Introverts seem to be having a moment lately.
We are posting memes about introversion, where showing us talking to a cat at a party will help the world to better understand how weird we are. Since so many writers are introverts, and introverts love the internet, we are writing listicles about introverts for Buzzfeed, and going into depth about our special introverted ways on Medium, and generally feeling misunderstood and special.
I think we’d probably better get over ourselves.
My coworker heard a quick phone call between me and my daughter today. In it, I figured out how many people are coming over for Easter, so my daughter can appropriately size the Family Mac-n-Cheese® she’s bringing to dinner. My coworker sounded so sweetly excited when she called over the wall. “Karen! You’re having a big gathering! Are you excited?”
“No.” I said to her. “I’m never excited.”
I never want to go to anything. Ever. It all sounds terrible. Book group? Oh god no. Hosting my family for the holidays? Too many people. Dinner at a restaurant? Jesus Christ, you have to be kidding. A cruise to Bermuda? Just kill me now.
What do you do when your knee jerk reaction is to hide from all social contact? You do what I do. Which is, I dread everything, but I go to everything. Because I know I’m going to have a wonderful time. We are going to have the best discussion about the book I loved (or hated, sometimes the best discussions are about books I hate), and the food is going to be amazing and the company is going to be sparkling and Bermuda is going to be everything I ever dreamed of and more; pink sand, turquoise water, sunshine and mild ocean air. But my baseline expectation remains that I will hate ALL of it, even though experience should lead me to believe the exact opposite.
When I was younger, I would listen to my inner misanthrope. She was a grump. She insisted I keep clear of all merrymaking. She convinced me that no one wanted me there anyway, not really, so I’d just spare everyone the horror of my attendance. I stayed home a lot. Then I sat around and wondered why everyone was having a better life than I was.
I didn’t make the connection until I was in my thirties, at which point I learned to get up and go places, where I would have fun because I’m actually great at parties. As long as I can leave whenever I want to. I must be able to do the Irish Good-Bye in order to have fun. As long as I can bounce without a word at leave-taking, I tend to stay and have fun.
There are other strategies for dealing with the self-imposed isolation of introversion. One is to marry an extrovert. I have had relationships with extroverts, and survived them. I understand that some people find this marriage-of-opposites to be helpful because the extrovert (some guy) is always dragging the introvert (me) out and about. The rallying cry is always the same. “Come on, it’ll be fun!” This mindless insistence on activity paired with my mulish social withdrawal doesn’t sound fun at all to me. It reminds me of a cheerful child wearing a huge lead boot.
I am the lead boot.
I’m happiest with another introvert, like the man I’m with now. He might even be more introverted than I am. We always make plans, but we often have things we need to do first. Like, pay a bill online. Or take an antacid. Or move the laundry around. Or let the dogs out. If we are lucky, we can aggregate enough small, easily postpone-able activities to avoid the going-out plan altogether, in favor of just staying home and watching something on Netflix.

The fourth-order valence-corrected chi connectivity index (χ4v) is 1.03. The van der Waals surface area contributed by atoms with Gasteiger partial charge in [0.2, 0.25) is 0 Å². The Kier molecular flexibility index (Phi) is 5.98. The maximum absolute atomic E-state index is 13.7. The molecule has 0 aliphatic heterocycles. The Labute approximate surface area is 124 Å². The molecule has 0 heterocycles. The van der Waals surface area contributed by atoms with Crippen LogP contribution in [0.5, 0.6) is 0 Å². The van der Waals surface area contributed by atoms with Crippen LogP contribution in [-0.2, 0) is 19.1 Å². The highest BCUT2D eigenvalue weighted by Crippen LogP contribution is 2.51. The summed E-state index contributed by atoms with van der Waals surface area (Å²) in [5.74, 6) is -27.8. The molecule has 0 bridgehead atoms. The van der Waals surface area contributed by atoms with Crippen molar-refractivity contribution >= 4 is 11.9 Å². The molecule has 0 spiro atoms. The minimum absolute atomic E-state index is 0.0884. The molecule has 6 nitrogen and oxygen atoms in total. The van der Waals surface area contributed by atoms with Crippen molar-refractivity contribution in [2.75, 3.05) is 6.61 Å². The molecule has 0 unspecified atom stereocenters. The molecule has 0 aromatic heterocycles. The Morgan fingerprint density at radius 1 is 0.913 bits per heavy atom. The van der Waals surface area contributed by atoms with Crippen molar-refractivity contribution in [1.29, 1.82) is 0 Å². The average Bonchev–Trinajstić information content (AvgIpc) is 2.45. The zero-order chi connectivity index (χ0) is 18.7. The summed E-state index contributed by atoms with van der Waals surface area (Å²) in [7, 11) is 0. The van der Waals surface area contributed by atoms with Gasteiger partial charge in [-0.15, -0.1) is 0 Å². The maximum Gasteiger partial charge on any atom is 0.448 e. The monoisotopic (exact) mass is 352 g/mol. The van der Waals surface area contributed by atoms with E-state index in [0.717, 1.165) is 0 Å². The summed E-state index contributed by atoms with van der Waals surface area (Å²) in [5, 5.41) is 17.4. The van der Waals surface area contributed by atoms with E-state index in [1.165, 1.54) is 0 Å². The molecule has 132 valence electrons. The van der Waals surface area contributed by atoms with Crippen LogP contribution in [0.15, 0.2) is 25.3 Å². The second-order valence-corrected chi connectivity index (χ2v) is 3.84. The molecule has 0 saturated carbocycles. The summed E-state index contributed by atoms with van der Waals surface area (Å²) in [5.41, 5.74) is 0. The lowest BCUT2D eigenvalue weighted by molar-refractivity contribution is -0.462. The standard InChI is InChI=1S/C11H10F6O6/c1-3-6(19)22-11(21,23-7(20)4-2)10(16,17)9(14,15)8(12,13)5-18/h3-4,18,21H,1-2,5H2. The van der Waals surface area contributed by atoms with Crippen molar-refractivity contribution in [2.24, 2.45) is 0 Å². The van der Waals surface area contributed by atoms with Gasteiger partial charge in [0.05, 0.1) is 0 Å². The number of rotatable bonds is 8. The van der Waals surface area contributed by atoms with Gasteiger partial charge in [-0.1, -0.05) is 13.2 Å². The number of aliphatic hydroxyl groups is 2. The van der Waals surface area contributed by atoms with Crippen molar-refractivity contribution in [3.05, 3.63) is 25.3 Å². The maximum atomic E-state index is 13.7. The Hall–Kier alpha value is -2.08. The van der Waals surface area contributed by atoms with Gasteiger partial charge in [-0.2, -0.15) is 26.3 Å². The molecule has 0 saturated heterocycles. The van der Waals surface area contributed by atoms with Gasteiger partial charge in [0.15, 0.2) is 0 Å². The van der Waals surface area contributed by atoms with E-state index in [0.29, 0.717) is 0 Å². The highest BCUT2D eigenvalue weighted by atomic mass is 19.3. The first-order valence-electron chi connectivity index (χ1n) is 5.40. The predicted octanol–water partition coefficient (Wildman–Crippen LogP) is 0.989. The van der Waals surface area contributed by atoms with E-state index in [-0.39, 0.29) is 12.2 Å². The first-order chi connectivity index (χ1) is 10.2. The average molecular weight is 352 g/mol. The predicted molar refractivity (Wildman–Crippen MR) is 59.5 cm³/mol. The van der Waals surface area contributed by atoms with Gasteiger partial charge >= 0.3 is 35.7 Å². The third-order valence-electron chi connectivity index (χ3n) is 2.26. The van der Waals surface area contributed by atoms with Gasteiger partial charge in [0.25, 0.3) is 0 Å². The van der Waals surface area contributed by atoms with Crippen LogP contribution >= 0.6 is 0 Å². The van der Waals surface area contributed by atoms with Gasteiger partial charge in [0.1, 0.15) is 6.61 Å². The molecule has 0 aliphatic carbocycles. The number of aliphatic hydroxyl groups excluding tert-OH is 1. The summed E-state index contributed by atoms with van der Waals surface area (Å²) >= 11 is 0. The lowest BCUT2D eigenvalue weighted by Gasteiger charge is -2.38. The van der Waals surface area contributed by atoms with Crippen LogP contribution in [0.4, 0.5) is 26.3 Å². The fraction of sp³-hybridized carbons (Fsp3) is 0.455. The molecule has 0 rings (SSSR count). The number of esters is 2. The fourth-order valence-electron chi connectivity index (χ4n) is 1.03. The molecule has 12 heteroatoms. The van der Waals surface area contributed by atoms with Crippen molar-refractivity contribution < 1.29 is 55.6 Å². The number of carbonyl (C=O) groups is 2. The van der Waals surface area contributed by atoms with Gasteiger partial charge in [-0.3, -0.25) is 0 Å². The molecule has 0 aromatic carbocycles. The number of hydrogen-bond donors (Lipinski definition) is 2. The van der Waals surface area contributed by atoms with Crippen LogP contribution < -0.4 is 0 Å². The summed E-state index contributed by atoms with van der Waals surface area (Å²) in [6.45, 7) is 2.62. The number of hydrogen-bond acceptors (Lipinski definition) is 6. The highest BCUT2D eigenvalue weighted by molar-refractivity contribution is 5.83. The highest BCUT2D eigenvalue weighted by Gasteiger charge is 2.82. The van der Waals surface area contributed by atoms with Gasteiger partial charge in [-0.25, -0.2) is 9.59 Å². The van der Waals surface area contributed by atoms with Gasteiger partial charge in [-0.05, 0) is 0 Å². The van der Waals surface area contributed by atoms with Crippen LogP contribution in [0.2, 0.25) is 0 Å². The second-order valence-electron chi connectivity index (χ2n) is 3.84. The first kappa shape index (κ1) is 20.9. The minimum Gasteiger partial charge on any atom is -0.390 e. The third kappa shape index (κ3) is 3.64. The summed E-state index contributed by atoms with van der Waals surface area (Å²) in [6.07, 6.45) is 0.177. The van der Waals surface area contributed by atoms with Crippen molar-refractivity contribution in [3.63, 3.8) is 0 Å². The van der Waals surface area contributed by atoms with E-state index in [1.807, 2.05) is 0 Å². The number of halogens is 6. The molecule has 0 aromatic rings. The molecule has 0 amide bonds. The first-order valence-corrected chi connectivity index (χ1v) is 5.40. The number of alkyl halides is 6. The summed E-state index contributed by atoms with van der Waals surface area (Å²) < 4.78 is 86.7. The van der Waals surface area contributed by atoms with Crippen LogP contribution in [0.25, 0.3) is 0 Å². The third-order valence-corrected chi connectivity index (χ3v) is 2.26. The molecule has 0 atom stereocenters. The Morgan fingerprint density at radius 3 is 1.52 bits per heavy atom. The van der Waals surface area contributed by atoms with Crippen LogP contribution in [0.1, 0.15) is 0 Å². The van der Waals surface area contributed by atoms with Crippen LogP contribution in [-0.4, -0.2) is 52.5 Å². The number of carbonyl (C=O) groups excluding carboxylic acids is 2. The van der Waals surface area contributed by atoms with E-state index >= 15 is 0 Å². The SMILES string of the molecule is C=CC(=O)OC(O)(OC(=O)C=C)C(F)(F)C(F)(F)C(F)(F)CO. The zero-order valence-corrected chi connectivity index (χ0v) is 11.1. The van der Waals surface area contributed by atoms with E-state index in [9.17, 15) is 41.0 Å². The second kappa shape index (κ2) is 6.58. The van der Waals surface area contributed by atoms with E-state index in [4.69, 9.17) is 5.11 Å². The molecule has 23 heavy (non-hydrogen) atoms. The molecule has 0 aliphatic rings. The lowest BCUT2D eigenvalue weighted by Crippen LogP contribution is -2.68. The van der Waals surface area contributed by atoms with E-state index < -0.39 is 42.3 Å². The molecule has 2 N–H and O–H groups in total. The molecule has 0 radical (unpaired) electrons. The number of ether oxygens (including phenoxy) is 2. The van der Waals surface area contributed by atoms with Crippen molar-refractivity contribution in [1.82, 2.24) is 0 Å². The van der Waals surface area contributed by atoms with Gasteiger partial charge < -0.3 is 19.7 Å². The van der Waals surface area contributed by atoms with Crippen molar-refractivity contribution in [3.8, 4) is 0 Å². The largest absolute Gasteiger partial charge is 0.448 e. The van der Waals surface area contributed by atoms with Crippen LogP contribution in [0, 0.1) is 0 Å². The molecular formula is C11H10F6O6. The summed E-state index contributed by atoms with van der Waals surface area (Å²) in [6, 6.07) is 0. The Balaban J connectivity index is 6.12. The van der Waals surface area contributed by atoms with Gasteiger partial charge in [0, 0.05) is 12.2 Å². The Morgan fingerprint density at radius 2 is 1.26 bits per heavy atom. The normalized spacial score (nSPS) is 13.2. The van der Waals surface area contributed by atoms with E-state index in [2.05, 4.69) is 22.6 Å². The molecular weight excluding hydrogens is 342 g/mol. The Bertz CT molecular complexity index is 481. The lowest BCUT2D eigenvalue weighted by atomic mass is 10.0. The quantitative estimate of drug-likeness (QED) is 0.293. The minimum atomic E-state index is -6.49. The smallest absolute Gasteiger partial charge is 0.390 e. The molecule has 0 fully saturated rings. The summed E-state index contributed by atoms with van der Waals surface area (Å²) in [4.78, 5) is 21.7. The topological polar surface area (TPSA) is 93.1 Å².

I wonder, sometimes, how we avoid spending our entire lives slumped on the couch, making fun of Flip or Flop VEGAS. But we don’t. We get out, and go to parties and plays and dinners with friends and a lot of movies. We go talk with people and smile, even if it kills us. We plan getaways and live (for the most part) like normal people. And then we come home and decompress, quietly recharging until we have to go out and do it again.
Because we’re introverts, don’t you know. And we’re special.
I’m busy as hell with preparations for the second Orcas book, getting ready for a literary festival in April, and working on another huge project that’s devouring hours of my time. But here’s a piece based on something “from the trunk”. It’s about grotesquerie; the worst part of any book.
I’ve been handed some grotesque things to read in my life. A writer gave me a story about a couple who mutilated each other as part of their sex lives. He had the good sense to say, ”You might not want anything to do with me after you read this.” After forty pages of necrophilia, torture, self-mutilation, incest, matricide and so forth, I understood why he was worried. I believe he’d scared himself. That one was eventually published.
Years ago, someone I met in a writer’s group sent out 76 copies of his manuscript to various members, hoping for response. And I after I started reading it, I knew I’d never give him a response he’d enjoy hearing. The writing was endless ”telling” from a great height, the narrator looking down and pontificating madly on the chaos of the story. There wasn’t a shred of likeability or humanity in most of the characters, and the rare few who displayed any humanity were punished in one sadistic twist after another. After a point I set aside the red pencil, realizing that since no publisher in the world would ever want to publish this, there was no need to offer editorial advice.